President Trump wants to strike fear into immigrant communities, but with or without papers, immigrants are standing their ground. Following a spate of terrorizing deportation raids across the country, activists rose up and launched a Day without Immigrants—a spontaneous, decentralized wave of strikes and demonstrations, to show both what’s at stake in the fight for immigrant rights under Trump, and to demonstrate the massive economic power that migrant workers wield. We spoke with German Sanchez and Christine Neumann-Ortiz of Voces De La Frontera in Wisconsin, Pablo Alvarado of National Day Laborer Organizing Network (NDLON) in Los Angeles, and Basma Eid of Enlace’s Worker Center Federation in New York after the protests to get their insights about organizing strategies at work and in the streets under Trump.
In other news, we look at the new nominee for Labor Secretary and the role of whistleblowers in federal science agencies, examine the epidemic of gender discrimination and sexual harassment in Big Tech and follow a rising union movement challenging Big Banks. With recommended reading on deportees working tech support and abortion laws imposing forced labor.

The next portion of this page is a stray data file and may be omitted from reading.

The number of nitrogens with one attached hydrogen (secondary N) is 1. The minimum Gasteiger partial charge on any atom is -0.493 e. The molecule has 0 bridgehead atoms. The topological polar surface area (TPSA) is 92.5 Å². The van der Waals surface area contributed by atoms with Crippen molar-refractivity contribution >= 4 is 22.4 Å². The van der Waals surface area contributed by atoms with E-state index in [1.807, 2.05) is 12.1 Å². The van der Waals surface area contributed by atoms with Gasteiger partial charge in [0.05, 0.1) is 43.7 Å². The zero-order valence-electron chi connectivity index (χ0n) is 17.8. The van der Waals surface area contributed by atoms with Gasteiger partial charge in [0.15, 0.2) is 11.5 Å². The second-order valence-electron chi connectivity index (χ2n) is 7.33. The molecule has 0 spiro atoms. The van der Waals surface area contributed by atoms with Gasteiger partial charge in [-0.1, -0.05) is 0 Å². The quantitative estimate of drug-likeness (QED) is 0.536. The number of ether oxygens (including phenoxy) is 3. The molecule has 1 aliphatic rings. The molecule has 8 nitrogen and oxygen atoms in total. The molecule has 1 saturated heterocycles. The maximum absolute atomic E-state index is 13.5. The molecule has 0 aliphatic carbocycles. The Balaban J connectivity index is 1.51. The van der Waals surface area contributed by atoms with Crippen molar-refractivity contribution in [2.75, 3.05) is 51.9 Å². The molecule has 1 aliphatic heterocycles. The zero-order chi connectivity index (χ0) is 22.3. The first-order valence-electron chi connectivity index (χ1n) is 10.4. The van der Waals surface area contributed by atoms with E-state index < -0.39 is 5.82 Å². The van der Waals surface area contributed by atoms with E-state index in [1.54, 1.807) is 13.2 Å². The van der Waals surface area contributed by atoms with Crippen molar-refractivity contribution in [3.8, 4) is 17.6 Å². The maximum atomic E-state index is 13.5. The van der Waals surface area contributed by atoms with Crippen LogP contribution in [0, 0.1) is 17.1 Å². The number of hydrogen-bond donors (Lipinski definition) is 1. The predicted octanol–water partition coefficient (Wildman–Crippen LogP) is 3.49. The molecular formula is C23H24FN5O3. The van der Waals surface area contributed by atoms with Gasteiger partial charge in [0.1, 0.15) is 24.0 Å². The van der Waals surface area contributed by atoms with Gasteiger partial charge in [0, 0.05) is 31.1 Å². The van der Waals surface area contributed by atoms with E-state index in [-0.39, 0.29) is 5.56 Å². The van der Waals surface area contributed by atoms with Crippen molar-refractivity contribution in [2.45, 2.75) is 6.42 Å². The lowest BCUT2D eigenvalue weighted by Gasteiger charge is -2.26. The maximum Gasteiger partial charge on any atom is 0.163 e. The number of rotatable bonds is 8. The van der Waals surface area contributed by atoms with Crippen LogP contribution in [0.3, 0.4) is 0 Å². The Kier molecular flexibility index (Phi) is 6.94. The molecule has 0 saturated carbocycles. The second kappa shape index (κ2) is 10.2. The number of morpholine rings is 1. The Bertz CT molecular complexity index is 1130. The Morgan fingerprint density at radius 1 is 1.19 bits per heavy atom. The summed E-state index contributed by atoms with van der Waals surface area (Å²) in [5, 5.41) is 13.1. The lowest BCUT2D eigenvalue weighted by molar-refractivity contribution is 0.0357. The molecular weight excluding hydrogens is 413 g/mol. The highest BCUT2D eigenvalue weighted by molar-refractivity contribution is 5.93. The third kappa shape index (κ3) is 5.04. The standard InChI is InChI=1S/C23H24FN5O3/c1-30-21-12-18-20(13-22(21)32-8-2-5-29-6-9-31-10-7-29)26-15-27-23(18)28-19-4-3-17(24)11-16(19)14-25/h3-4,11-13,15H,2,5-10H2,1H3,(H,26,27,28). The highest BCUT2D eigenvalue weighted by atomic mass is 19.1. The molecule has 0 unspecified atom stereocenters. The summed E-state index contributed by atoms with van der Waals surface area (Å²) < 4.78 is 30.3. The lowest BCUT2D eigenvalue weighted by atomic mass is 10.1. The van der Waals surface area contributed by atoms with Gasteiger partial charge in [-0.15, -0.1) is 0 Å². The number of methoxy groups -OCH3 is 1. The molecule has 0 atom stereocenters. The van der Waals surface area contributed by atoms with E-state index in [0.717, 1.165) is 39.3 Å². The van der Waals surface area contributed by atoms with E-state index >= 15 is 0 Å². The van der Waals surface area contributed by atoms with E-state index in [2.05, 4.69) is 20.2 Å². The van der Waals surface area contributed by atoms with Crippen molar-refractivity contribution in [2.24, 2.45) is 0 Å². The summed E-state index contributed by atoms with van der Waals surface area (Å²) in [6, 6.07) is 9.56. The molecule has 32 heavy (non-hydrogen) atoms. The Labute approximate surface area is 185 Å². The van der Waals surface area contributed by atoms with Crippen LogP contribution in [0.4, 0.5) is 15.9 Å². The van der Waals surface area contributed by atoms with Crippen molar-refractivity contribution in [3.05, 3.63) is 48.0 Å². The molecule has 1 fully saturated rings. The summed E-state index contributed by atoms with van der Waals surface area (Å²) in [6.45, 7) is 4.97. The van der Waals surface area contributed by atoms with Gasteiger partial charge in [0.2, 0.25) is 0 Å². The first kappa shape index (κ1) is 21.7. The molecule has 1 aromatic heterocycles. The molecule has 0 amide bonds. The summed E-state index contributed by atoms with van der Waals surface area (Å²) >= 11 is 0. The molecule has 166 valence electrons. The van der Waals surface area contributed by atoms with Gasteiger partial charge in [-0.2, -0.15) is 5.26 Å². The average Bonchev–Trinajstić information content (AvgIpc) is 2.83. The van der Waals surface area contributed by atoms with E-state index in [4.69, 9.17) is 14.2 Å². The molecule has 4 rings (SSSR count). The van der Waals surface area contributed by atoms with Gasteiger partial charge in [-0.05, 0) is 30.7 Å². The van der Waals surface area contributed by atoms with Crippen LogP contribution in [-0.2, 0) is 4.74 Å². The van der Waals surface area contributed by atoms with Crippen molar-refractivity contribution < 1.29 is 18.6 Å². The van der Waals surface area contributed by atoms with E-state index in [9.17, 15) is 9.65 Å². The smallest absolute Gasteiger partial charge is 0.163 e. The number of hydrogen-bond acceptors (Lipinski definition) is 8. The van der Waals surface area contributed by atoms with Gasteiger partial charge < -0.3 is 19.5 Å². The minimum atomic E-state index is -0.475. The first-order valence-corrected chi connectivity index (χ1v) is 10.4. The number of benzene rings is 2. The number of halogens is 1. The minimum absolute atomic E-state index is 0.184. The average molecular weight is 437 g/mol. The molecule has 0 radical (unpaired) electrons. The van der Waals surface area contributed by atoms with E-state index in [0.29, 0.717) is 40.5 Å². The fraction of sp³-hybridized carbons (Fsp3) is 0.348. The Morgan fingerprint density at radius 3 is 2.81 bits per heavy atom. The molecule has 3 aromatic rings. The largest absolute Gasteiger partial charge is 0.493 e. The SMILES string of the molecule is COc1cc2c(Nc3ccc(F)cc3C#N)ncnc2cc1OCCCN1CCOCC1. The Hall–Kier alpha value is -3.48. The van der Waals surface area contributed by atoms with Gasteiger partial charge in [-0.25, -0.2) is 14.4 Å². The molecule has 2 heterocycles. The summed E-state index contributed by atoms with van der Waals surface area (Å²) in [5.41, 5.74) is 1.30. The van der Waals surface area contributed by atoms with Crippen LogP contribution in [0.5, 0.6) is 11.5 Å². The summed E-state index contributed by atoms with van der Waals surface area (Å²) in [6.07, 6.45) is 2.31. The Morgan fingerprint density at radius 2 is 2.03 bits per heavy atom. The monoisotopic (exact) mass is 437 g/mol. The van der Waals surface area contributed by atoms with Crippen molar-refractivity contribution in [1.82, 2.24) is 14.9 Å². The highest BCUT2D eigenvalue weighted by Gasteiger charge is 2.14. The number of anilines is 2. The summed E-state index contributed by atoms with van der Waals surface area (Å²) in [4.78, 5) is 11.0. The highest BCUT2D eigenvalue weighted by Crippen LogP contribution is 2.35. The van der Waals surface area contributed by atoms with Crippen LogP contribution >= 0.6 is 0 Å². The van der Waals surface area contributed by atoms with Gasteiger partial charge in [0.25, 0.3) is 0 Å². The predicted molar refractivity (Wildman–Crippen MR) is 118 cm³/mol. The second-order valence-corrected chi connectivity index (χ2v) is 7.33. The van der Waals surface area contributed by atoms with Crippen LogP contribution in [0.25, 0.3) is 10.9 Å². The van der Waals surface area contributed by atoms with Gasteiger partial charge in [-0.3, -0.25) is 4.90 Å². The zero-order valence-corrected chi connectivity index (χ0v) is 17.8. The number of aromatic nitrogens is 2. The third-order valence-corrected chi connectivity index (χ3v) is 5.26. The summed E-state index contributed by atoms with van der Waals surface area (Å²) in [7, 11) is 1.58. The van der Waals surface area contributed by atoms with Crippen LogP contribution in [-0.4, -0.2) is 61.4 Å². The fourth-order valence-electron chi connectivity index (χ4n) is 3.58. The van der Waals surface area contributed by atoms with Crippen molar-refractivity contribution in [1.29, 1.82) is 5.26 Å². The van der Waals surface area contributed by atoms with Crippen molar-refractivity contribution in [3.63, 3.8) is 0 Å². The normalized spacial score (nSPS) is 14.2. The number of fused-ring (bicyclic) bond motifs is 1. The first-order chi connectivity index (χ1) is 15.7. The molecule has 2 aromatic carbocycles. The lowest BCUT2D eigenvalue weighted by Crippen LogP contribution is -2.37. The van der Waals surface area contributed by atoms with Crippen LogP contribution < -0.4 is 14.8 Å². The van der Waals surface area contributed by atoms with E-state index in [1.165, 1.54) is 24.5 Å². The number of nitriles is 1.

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Reflecting On One Very, Very Strange Year At Uber (Susan J. Fowler)
Conversation: Day Without Immigrants Protests
German Sanchez, Christine Neumann-Ortiz of Voces de la Frontera
Pablo Alvarado of National Day Laborer Organizing Network (NDLON)
Basma Eid of Enlace’s New York Worker Center Federation
Sarah: Un Dia Sin Inmigrantes (The Baffler)
Tens of Thousands Strike on Day without Immigrants (Labor Notes)
The Fallout From ‘A Day Without Immigrants’ (The Atlantic)
Argh, I Wish I’d Written That!
Michelle: Shayna Medley, Abortion Restrictions as Forced Labor in the Age of Trump (On Labor)
Sarah: Jonathan Blitzer, The Deportees Taking Our Calls (New Yorker)